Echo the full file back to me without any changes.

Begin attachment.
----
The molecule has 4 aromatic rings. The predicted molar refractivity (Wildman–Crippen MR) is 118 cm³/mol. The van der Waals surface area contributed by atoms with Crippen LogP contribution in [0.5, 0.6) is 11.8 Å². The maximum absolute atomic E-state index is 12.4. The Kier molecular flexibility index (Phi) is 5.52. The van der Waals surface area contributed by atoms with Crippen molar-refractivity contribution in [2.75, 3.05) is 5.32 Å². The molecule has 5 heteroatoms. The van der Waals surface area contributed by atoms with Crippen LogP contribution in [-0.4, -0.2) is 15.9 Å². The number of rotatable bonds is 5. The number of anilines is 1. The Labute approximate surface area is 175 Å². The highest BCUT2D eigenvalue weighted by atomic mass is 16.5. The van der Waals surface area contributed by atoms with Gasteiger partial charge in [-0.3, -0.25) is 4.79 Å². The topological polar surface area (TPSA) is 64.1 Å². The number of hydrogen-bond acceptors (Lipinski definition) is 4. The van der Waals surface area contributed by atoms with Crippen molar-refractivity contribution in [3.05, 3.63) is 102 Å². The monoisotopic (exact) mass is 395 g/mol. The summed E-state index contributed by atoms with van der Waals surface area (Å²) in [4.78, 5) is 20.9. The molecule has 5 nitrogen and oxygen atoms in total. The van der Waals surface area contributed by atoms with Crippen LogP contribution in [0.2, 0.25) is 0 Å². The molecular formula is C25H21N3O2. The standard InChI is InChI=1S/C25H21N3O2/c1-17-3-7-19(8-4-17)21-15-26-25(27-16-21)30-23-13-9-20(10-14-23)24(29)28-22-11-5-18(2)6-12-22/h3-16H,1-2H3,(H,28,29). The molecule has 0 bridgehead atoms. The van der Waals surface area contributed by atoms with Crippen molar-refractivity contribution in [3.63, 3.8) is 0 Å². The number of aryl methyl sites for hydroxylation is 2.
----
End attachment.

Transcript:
The molecule has 4 aromatic rings. The predicted molar refractivity (Wildman–Crippen MR) is 118 cm³/mol. The van der Waals surface area contributed by atoms with Crippen LogP contribution in [0.5, 0.6) is 11.8 Å². The maximum absolute atomic E-state index is 12.4. The Kier molecular flexibility index (Phi) is 5.52. The van der Waals surface area contributed by atoms with Crippen molar-refractivity contribution in [2.75, 3.05) is 5.32 Å². The molecule has 5 heteroatoms. The van der Waals surface area contributed by atoms with Crippen LogP contribution in [-0.4, -0.2) is 15.9 Å². The number of rotatable bonds is 5. The number of anilines is 1. The Labute approximate surface area is 175 Å². The highest BCUT2D eigenvalue weighted by atomic mass is 16.5. The van der Waals surface area contributed by atoms with Gasteiger partial charge in [-0.3, -0.25) is 4.79 Å². The topological polar surface area (TPSA) is 64.1 Å². The number of hydrogen-bond acceptors (Lipinski definition) is 4. The van der Waals surface area contributed by atoms with Crippen molar-refractivity contribution in [3.05, 3.63) is 102 Å². The monoisotopic (exact) mass is 395 g/mol. The summed E-state index contributed by atoms with van der Waals surface area (Å²) in [4.78, 5) is 20.9. The molecule has 5 nitrogen and oxygen atoms in total. The van der Waals surface area contributed by atoms with Crippen LogP contribution in [0.2, 0.25) is 0 Å². The molecular formula is C25H21N3O2. The standard InChI is InChI=1S/C25H21N3O2/c1-17-3-7-19(8-4-17)21-15-26-25(27-16-21)30-23-13-9-20(10-14-23)24(29)28-22-11-5-18(2)6-12-22/h3-16H,1-2H3,(H,28,29). The molecule has 0 bridgehead atoms. The van der Waals surface area contributed by atoms with Crippen molar-refractivity contribution in [3.63, 3.8) is 0 Å². The number of aryl methyl sites for hydroxylation is 2.